4. Everybody Wants Some!!

Dazed and Confused for the '80s.
Dazed and Confused for the '80s.

Richard Linklater is one of the most talented directors in modern films with amazing movies like Boyhood, Before Sunrise, School of Rock, and of course Dazed and Confused. Everybody Wants Some!! is another successful addition to the list, with Dazed and Confused-esque characters and events set around an '80s college baseball team.

All of the characters in the film have their own addictive personality that you love and hate at the same time. Each dynamic member of the team has pros and cons (some more cons than pros) that affects the story in various ways. Everybody Wants Some!! feels like a movie that was made to be a classic, as it can surely stand the test of time.

3. The Lobster

For those who enjoy love stories.
For those who enjoy love stories.

Every year is full of love stories, but none have ever been told quite like The Lobster. In a semi-futuristic setting, single people are sent to a hotel where they must find a compatible mate within 45 days, or else they are transformed into an animal of their choosing. David is a recently divorced man who goes to the hotel, but when things don't go his way, he contemplates life outside the hotel.

The Lobster has a brilliantly unique directing style that manages to keep the movie interesting with the bleak situation surrounding the characters. There is never a dull moment in the film, and the ending with keep you thinking long after the credits roll.

2. The Little Prince

The return of classic stop-motion animation.
The return of classic stop-motion animation.

Animation has been a strong point of the year with titles like Zootopia and Finding Dory bringing in loads at the box-office. Even though The Little Prince didn't have the satisfaction of debuting on the silver screen, it still opened big on Netflix. The Little Prince, based off of a children's book, follows the story of a young girl who befriends her elderly neighbor. The neighbor tells her tales of the Little Prince, a young boy who came from a far-away planet.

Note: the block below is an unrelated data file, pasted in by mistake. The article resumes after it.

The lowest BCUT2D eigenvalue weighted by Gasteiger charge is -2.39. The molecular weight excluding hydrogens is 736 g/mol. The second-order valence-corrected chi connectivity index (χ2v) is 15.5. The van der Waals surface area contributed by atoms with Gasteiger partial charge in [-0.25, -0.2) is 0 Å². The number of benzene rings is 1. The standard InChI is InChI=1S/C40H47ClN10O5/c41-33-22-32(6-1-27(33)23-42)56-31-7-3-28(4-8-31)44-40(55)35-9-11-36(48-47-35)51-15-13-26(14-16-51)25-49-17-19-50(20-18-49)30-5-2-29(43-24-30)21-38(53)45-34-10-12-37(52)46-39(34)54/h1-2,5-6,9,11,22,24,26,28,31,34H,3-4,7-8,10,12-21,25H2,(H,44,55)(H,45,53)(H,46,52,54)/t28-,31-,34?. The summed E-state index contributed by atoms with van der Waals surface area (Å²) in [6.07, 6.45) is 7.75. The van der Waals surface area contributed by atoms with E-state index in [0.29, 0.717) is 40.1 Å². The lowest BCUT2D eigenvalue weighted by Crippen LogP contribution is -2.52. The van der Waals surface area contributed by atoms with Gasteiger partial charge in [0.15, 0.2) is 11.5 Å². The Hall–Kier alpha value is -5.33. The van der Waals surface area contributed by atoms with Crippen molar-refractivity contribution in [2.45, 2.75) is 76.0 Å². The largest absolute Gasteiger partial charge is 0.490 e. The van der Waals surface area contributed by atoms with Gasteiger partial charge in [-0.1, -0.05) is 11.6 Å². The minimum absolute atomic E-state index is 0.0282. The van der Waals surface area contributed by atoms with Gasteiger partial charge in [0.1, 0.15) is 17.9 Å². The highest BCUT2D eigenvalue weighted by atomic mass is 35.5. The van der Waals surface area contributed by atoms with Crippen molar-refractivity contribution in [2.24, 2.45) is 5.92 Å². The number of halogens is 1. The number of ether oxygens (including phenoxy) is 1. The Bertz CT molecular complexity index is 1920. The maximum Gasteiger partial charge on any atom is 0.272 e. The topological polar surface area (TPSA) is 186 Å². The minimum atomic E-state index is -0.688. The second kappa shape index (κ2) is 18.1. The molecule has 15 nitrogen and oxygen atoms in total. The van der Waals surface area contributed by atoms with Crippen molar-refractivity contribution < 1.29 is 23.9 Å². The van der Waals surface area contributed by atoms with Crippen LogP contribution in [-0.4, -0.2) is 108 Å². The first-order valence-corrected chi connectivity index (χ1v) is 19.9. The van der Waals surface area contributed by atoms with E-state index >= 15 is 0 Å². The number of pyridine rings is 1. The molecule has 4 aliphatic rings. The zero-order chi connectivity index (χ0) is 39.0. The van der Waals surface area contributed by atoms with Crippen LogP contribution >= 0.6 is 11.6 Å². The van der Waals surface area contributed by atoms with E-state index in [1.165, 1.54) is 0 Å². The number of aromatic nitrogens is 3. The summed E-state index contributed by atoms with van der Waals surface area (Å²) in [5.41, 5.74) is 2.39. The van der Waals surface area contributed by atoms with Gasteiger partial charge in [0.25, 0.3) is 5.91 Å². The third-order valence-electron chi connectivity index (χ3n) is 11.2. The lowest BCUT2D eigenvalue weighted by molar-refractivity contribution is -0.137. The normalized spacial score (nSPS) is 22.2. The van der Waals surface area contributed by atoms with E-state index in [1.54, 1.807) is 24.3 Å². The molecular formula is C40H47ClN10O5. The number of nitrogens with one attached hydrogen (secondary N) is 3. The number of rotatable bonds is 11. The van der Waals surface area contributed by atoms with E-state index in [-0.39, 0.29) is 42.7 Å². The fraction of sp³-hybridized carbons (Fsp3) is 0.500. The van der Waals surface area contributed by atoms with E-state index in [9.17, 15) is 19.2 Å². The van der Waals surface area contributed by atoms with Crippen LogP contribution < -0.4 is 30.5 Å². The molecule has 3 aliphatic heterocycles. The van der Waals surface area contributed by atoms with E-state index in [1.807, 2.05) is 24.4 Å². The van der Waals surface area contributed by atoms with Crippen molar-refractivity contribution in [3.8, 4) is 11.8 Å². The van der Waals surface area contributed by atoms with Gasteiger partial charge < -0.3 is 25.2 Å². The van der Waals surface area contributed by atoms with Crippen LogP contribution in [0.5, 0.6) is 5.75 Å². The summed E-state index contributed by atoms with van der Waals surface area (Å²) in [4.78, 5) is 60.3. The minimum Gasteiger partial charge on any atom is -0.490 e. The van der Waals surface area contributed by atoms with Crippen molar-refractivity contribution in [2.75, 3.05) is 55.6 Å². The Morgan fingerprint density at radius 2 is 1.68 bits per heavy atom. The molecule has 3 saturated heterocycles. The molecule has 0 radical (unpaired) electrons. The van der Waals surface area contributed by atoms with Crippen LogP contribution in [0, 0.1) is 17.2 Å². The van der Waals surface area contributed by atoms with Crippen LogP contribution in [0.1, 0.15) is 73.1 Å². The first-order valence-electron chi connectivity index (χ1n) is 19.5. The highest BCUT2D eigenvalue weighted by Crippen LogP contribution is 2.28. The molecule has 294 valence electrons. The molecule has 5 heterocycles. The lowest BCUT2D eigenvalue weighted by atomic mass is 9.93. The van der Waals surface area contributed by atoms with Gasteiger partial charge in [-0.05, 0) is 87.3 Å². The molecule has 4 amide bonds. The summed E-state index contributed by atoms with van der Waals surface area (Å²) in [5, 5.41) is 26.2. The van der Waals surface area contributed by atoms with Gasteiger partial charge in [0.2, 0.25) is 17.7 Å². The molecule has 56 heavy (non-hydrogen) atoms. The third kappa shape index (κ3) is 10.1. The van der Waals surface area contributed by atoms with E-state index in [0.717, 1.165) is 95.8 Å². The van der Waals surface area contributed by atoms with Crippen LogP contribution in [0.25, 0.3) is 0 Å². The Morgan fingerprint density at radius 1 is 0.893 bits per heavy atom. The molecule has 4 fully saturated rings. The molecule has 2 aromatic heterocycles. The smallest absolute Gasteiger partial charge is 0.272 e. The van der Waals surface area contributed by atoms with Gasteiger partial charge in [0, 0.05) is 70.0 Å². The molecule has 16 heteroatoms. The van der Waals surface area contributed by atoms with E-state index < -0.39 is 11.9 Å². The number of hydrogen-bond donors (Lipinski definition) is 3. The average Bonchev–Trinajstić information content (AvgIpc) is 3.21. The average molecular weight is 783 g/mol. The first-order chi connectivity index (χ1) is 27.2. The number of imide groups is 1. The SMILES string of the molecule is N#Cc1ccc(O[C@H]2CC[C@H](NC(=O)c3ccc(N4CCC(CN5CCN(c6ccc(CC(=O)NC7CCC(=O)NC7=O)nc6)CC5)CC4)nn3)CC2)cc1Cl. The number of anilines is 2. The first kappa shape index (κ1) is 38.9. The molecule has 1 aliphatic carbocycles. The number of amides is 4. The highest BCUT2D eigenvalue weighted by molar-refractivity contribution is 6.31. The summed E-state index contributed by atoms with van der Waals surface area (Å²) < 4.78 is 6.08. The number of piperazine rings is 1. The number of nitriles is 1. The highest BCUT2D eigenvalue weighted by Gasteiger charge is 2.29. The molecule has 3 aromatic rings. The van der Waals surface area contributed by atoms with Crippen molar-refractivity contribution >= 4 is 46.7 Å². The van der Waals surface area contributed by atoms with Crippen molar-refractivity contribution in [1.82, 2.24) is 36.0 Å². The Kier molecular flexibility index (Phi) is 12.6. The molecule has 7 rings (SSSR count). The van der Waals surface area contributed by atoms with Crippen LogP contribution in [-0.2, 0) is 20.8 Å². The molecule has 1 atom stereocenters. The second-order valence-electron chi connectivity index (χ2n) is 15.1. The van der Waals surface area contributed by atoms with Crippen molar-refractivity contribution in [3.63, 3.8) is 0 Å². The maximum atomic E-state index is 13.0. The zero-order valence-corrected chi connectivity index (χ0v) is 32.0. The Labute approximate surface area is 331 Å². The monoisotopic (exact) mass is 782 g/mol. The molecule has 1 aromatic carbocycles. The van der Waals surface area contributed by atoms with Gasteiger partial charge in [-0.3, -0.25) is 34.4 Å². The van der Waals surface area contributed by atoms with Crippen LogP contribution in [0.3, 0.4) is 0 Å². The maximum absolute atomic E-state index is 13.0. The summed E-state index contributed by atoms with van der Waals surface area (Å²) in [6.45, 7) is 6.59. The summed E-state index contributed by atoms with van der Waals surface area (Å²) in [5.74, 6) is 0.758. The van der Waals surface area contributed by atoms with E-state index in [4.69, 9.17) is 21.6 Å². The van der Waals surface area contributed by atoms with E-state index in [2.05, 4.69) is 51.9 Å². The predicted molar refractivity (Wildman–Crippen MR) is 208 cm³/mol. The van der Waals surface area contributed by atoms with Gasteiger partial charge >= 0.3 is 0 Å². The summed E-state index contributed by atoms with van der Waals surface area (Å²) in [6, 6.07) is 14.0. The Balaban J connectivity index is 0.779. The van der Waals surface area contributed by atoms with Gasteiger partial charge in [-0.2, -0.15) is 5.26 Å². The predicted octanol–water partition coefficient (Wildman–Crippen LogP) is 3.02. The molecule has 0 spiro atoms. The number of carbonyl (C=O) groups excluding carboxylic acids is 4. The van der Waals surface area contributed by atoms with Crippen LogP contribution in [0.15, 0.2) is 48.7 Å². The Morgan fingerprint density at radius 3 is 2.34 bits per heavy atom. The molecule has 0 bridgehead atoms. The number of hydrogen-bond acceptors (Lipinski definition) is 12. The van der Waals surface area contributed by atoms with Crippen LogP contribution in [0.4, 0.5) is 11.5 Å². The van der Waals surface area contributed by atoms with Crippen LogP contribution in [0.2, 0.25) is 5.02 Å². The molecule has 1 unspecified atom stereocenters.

The Little Prince is a touching movie that beautifully demonstrates the use of both computer animation and stop-motion animation. The voice cast is incredible, with talented actors like Jeff Bridges and Paul Rudd among the cast. The quality of the film can be ranked among the best in Pixar in Dreamworks, and although it's not indie, it's definitely one of the lesser-known stand-outs of the year.

1. Sing Street

Drive it like you stole it.
Drive it like you stole it.

Sing Street is the story of a boy named Conor who has to adjust to life at a new school. He instantly finds plenty of trouble with bullies and school regulations, but there is a bright side to his day. He meets a beautiful girl named Raphina, who introduces herself as a model. Aiming to win her affections, Conor claims to be in a band, and asks her to be in a music video. Raphina agrees, and Conor has to run off and find a band to join.

The movie brings everything I love about movies that I saw growing up. It has the troubled teen antics from classic John Hughes movies, as well as a musical focus that parallels movies like August Rush. Unlike most of the other movies on this list, Sing Street is a family movie that you can watch over and over again without ever getting tired of the catchy '80s-inspired tunes.

See Also:

Blockbusters are great, don't get me wrong. I can't wait to get to Doctor Strange and Rogue One, but with the abundance of franchise films that fill our theaters, it's time for more people to give attention to smaller titles. Who knows? Maybe your favorite movie is one that doesn't have a $100 million budget.